February is American Heart Month – a perfect time to learn about heart disease, your risk for it and the steps you need to take now to help your heart. Think you’re too young to be at risk? Younger people between 35-64 years old with higher rates of obesity and high blood pressure are at increased risk for heart disease.
Let’s work on preventing and managing heart disease together. American Heart Association’s Life Simple 7 identifies seven risk factors to address through lifestyle changes to support a healthy heart.
One of the seven factors is to eat better. A healthy eating pattern is one of the best ways to fight heart disease. A healthy eating style includes vegetables, fruits, whole gains, beans, legumes, nuts and lean animal proteins, while limiting added sugar, saturated fats, sodium and highly processed foods.
Cooking more at home is one of the best tips to help you eat better because you have control over the ingredients and preparation methods.
If you’re interested in learning more about cooking at home, join us on Wednesday, February 24, 2021 @ 6:00 pm EST for a free virtual cooking demo in partnership with Della Bowls from The Doral Yard. We’ll be preparing the “Baptist HeartBEET Bowl,” which combines all sorts of heart-healthy ingredients in a delicious and nutritious meal.
In preparation for our class, you’ll want to pick up the following items from your favorite grocer:
- Quinoa – a whole grain that is high fiber and essential amino acids (protein) compared to other grains. Also rich in antioxidants, like quercetin, which can help lower the risk of oxidative stress to help keep your body and heart healthy.
- Kale – leafy greens are a powerhouse of nutrients. Kale in particular is high in vitamins A, C, and K, as well as a good source of fiber. It is classified as a cruciferous vegetable, which have been suggested to provide protective effects on certain cancers and heart disease.
- Red beets – A root vegetable rich in fiber, folate, potassium, iron, magnesium, B vitamins, and antioxidants including betanin. In addition, red beets are a source of dietary inorganic nitrate which is converted to nitric oxide and suggested to help reduce blood pressure as part of a dietary pattern rich in plant foods.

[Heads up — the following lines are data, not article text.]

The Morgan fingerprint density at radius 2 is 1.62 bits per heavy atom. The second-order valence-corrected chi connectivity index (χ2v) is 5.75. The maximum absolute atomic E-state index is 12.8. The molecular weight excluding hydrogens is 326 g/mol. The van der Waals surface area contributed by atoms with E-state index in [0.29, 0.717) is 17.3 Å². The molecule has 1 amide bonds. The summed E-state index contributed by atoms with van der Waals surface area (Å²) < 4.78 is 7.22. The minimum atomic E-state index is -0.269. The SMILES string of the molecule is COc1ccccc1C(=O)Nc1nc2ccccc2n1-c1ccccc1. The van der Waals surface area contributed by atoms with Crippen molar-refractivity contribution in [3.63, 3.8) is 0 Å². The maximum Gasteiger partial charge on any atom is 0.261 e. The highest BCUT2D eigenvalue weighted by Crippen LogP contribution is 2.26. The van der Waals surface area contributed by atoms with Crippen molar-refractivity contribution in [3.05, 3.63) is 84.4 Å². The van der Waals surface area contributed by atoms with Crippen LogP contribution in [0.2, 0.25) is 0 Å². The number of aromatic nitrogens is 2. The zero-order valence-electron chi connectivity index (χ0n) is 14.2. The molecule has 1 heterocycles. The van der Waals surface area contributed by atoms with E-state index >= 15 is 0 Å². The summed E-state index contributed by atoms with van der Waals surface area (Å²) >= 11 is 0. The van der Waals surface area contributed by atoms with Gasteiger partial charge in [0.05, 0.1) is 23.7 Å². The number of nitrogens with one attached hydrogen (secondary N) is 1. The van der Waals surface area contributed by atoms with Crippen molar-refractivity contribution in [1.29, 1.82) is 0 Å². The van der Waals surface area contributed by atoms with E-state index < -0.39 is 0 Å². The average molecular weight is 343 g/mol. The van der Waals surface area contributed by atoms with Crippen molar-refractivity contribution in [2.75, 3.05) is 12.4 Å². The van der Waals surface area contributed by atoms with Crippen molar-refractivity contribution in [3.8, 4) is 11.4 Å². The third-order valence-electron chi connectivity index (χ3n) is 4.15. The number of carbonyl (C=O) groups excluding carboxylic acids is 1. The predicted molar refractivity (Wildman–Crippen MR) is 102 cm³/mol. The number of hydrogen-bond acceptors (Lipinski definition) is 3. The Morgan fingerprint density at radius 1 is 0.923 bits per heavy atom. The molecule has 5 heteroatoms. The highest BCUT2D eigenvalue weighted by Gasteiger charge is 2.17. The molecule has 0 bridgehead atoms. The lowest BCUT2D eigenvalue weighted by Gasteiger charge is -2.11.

- Avocado – known for their heart healthy unsaturated fats, avocados are also packed with fiber, potassium, Vitamins B6, C, and E. Replacing saturated fats with sources of unsaturated fats is suggested to help reduce inflammation, which is a risk factor for heart disease. Furthermore, the natural phytosterols and fiber may play a secondary role in lowering cholesterol. Lastly, a diet rich in potassium from plant foods like avocado may help promote normal blood pressure.
- And more!
For the complete shopping list and to learn more about this Virtual Nutrition and Cooking Class, click here: https://www.eventbrite.com/e/virtual-nutrition-and-cooking-class-tickets-138954062341?aff=efbeventtix 
Lucette Talamas is a registered dietitian with community health at Baptist Health South Florida. She holds a bachelor’s degree in food science and human nutrition from University of Florida and a master of science in nutrition and wellness from Benedictine University. With additional experience as a clinical dietitian, Ms. Talamas enjoys providing practical nutrition information to promote healthy lifestyles that can help prevent and manage chronic diseases. Her expert tips and advice have appeared in print and broadcast media, including The Miami Herald, South Florida PBS, CBS Miami, Telemundo and Univision. Active in professional nutrition organizations, Ms. Talamas received the 2018 Recognized Young Dietitian of the Year Award from the Florida Academy of Nutrition and Dietetics.